Tea. 

en.wikipedia
en.wikipedia

And again, just because nothing says ‘home’ more than a cup of tea, does it? I know what the first thing I do when I get home will be: straight over to the kettle…

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Ok, so it’s fair to say that there are also things which I definitely don’t miss: stupidly expensive transport, self-service machines which never work, having to pay 12% service charge in restaurants even if the service is bad… I could go on. And I know that when I’m back in England I’ll be moaning about the things which I miss from Korea.

I guess the saying in this case is true: ‘The grass is always greener’… in the other country.

 


© KATHRYN GODFREY 

Kathryn's Living
KathrynsLiving.wordpress.com


stlavery
Offline
Joined: 08/18/2011
Re: Expat Longings

Hi Kathryn,

I know how you feel. That is why I started Checkbook. https://www.facebook.com/CheckbookUlsan

As well as used books and DVD's, I have Cadbury's, Mars etc. Also a small stock of non-confectionery like Bisto, Branston, HP Sauce.

I usually make and order one or twice a month, so if there is anything you would like PM me on the Facebook page.

Best wishes

Sean

 

Kathryn Godfrey
Offline
Joined: 10/01/2014
Re: Expat Longings

Hi Sean. 

Wow that sounds amazing! Thanks for sending the link, I'll definitely check it out, what a good idea!

 

tharp42
Offline
Joined: 09/02/2009
Re: Expat Longings

I love how your photo for "orderly queues" is of people making a run on Northern Rock Bank when it went belly up, as if you miss desperately wondering if your savings have been stolen by those oh-so-civilized banks back home. I AM SO NOSTALGIC FOR FINANCIAL FRAUD!!!

mattsid
Offline
Joined: 09/15/2009
Re: Expat Longings

I'm also British and have lived in Korea for over 13 years. I don't know how long you've been here Kathryn, but you learn to adjust. More importantly over time you learn how to obtain those "comforts of home", by hook or by crook.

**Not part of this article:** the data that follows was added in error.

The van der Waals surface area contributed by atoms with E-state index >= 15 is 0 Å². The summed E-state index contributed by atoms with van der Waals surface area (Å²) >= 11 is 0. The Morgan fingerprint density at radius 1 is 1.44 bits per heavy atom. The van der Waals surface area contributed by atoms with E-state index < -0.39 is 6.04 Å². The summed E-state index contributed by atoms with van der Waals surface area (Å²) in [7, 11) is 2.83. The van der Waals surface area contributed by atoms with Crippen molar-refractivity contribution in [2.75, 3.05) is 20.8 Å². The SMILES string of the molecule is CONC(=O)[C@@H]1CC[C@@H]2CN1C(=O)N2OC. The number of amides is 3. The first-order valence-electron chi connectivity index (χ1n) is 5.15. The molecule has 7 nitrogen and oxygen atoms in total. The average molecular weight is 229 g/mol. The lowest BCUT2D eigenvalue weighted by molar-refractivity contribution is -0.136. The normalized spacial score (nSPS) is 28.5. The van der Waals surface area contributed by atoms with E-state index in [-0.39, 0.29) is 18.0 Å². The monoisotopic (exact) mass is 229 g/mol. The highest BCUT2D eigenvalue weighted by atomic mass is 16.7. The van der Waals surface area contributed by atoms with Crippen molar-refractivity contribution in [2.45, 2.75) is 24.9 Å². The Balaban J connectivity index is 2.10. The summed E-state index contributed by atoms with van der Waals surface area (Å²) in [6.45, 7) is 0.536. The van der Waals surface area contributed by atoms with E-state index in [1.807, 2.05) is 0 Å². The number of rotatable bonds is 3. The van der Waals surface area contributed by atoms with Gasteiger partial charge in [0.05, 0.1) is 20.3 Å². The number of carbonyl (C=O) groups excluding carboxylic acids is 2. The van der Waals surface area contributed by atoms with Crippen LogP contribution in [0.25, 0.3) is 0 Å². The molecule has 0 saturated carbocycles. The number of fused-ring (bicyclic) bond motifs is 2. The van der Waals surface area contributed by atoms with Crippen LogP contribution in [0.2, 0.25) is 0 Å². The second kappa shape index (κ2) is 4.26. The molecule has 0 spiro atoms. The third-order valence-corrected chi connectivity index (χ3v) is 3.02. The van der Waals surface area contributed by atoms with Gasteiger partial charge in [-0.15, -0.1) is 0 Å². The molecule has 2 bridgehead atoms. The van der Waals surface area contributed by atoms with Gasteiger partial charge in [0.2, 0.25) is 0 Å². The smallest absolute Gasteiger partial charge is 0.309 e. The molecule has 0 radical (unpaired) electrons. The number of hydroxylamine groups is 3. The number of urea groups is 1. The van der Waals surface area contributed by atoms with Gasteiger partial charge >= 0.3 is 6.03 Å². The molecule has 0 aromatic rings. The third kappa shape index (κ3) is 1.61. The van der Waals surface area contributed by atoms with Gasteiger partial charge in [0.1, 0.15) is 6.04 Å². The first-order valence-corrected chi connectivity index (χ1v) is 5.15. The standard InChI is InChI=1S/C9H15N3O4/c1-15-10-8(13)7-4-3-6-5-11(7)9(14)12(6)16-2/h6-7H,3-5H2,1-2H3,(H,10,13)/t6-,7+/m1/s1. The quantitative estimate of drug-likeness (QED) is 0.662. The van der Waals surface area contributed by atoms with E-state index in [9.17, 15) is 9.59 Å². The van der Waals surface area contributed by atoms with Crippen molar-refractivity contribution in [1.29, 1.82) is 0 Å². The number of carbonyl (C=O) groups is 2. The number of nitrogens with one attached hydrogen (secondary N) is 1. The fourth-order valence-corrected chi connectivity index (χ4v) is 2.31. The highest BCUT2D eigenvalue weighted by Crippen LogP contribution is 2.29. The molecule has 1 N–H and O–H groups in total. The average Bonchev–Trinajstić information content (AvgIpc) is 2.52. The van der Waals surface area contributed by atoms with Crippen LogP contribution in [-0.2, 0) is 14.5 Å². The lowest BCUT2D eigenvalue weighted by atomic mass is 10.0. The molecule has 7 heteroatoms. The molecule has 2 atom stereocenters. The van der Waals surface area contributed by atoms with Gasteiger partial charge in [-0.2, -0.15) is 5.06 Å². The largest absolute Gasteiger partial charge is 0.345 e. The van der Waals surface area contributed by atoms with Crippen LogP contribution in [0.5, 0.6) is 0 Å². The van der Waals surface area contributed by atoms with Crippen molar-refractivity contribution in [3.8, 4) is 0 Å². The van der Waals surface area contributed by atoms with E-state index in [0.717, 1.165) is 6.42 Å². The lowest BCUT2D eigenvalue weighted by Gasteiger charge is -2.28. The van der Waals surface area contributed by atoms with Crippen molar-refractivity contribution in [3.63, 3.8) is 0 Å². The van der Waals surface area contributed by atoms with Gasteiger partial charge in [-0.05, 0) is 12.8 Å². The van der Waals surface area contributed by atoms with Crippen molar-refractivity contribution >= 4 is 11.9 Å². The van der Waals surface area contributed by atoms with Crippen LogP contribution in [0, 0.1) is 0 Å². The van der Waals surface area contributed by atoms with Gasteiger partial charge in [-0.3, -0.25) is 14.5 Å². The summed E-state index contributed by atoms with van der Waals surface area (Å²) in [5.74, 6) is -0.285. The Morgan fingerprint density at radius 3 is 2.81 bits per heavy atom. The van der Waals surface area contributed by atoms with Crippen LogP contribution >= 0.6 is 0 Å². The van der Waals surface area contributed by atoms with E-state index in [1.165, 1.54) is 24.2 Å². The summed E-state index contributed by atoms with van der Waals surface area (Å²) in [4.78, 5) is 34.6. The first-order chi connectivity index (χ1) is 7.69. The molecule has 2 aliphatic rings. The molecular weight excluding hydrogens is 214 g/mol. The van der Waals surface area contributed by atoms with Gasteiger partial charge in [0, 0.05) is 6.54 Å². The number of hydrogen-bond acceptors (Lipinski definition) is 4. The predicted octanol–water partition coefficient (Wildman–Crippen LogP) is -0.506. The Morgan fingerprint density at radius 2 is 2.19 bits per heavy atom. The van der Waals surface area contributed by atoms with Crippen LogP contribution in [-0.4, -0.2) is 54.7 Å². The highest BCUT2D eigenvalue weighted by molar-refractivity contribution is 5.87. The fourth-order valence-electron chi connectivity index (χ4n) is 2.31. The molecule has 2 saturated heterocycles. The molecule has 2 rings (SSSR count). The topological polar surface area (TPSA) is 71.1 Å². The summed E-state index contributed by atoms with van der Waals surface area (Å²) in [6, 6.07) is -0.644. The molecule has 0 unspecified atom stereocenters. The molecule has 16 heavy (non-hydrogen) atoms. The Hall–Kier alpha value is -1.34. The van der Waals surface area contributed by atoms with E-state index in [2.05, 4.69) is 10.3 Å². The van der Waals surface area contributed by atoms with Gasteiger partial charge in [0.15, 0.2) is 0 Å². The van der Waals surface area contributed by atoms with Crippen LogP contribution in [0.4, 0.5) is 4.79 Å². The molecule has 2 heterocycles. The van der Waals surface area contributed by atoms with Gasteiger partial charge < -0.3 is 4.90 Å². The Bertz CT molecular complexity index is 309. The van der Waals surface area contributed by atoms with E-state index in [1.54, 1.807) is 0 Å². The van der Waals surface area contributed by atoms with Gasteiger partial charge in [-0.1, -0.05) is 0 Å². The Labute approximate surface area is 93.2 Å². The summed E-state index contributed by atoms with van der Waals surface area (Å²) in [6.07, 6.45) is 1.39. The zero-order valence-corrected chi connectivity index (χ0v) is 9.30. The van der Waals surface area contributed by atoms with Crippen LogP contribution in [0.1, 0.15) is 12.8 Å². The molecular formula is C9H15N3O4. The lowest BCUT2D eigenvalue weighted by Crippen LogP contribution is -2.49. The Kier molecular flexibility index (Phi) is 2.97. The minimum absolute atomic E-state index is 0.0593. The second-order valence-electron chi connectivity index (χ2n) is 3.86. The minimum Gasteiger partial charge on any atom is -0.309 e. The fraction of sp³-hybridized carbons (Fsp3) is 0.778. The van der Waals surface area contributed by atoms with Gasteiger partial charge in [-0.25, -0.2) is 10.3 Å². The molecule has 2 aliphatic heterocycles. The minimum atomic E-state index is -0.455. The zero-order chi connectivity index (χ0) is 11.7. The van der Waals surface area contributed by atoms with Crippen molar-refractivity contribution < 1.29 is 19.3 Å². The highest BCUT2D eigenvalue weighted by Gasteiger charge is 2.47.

Tea...I'm sure you are already aware of the Tesco "Red Label" tea in Homeplus,  but sometimes it isn't available. However there are a ton of "Asian" marts throughout cities in Korea where you can get Sri Lankan and Indian made tea. (After all that is where Typhoo, Tetley and PG Tips come from.)

The Chocolate - Mars bars and Milky Ways have recently arrived on Korean shores, but with their American names at Costco. For some reasons the Americans call a Mars bar a Milky Way and a Milky Way a Musketeer. I don't get it either, but at least they are here. 

Fish and Chips, A good curry, A Sunday Roast: Everything is available here to cook it at home. The aforementioned "Asia Marts" sell every spice under the sun to make Indian, Thai and other Asian favourites. Fish and Chips are as simple as going to your local supermarket and buying a bag of frozen cod or pollack and battering that baby up. A Sunday roast and good ol' Yorkshire puds you're going to need an oven for, if you are staying here for longer than a year it's worth the investement. Don't have to get a full size gas one. The Samsung / LG table top electric ones work wonderfully. I would also recommend joining the Facebook group cooking in Korea. It's a wealth of information that tells you where to find stuff and gives you ideas for substitutes when you can't. https://www.facebook.com/groups/278432732198141/

 

TV Shows - You can get a free VPN and watch shows via BBC iPlayer and the rest. Or you can use torrents, although the legality of the latter is a bit dodgy.

British Weather - Can't help you with this one, but I kind of like it in Korea on the rare occasions it "drizzles".

Sheep and Cows in Fields - Good luck with that one, but Korea does have some stunning countryside if you have the means to get to it and explore it. 

Well that's my two bob, as my gran used to say. Hopefully you can find some things that you miss. 

Kathryn Godfrey
Offline
Joined: 10/01/2014
Re: Expat Longings

Wow, thanks for the tips! I have found the red label tea in Homeplus, and it is good! I had no idea that 'Musakateers' were Milky Way though, and that Milky Way were Mars Bars- thanks for that :)

I have made many adjustments, and I do also love so many things about Korea- like you said, the beautiful countryside, the great food and so much more. Like I said in the post, when I'm back in England I'll be saying what I miss about Korea haha.